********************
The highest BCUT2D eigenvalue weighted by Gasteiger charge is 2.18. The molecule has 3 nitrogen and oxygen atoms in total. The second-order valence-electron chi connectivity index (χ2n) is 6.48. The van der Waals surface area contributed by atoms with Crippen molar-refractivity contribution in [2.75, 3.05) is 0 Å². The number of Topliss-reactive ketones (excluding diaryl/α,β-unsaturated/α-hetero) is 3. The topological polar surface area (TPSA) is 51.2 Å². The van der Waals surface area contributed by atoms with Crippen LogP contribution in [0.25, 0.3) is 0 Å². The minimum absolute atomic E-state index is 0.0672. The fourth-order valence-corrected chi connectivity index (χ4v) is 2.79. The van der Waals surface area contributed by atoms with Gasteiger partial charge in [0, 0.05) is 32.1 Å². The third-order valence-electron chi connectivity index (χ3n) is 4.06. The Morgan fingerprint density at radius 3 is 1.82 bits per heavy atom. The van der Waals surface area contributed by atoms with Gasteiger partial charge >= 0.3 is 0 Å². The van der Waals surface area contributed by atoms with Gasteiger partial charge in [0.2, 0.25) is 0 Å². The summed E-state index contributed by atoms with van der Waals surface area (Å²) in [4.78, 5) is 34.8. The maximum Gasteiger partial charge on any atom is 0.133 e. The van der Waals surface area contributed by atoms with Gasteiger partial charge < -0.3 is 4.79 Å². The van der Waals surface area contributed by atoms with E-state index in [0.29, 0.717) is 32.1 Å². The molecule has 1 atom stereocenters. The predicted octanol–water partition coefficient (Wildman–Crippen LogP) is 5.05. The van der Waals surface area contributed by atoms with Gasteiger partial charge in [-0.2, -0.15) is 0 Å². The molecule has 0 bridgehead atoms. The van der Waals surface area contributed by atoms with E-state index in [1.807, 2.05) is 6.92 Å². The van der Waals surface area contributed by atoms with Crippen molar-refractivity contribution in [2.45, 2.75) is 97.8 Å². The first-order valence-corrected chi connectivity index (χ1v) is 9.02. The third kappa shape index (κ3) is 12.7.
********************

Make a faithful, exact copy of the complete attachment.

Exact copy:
The highest BCUT2D eigenvalue weighted by Gasteiger charge is 2.18. The molecule has 3 nitrogen and oxygen atoms in total. The second-order valence-electron chi connectivity index (χ2n) is 6.48. The van der Waals surface area contributed by atoms with Crippen molar-refractivity contribution in [2.75, 3.05) is 0 Å². The number of Topliss-reactive ketones (excluding diaryl/α,β-unsaturated/α-hetero) is 3. The topological polar surface area (TPSA) is 51.2 Å². The van der Waals surface area contributed by atoms with Crippen LogP contribution in [0.25, 0.3) is 0 Å². The minimum absolute atomic E-state index is 0.0672. The fourth-order valence-corrected chi connectivity index (χ4v) is 2.79. The van der Waals surface area contributed by atoms with Gasteiger partial charge in [0, 0.05) is 32.1 Å². The third-order valence-electron chi connectivity index (χ3n) is 4.06. The Morgan fingerprint density at radius 3 is 1.82 bits per heavy atom. The van der Waals surface area contributed by atoms with Gasteiger partial charge >= 0.3 is 0 Å². The van der Waals surface area contributed by atoms with Gasteiger partial charge in [0.2, 0.25) is 0 Å². The summed E-state index contributed by atoms with van der Waals surface area (Å²) in [4.78, 5) is 34.8. The maximum Gasteiger partial charge on any atom is 0.133 e. The van der Waals surface area contributed by atoms with Gasteiger partial charge < -0.3 is 4.79 Å². The van der Waals surface area contributed by atoms with E-state index in [0.29, 0.717) is 32.1 Å². The molecule has 1 atom stereocenters. The predicted octanol–water partition coefficient (Wildman–Crippen LogP) is 5.05. The van der Waals surface area contributed by atoms with Gasteiger partial charge in [-0.2, -0.15) is 0 Å². The molecule has 0 bridgehead atoms. The van der Waals surface area contributed by atoms with E-state index in [1.807, 2.05) is 6.92 Å². The van der Waals surface area contributed by atoms with Crippen molar-refractivity contribution in [2.45, 2.75) is 97.8 Å². The first-order valence-corrected chi connectivity index (χ1v) is 9.02. The third kappa shape index (κ3) is 12.7.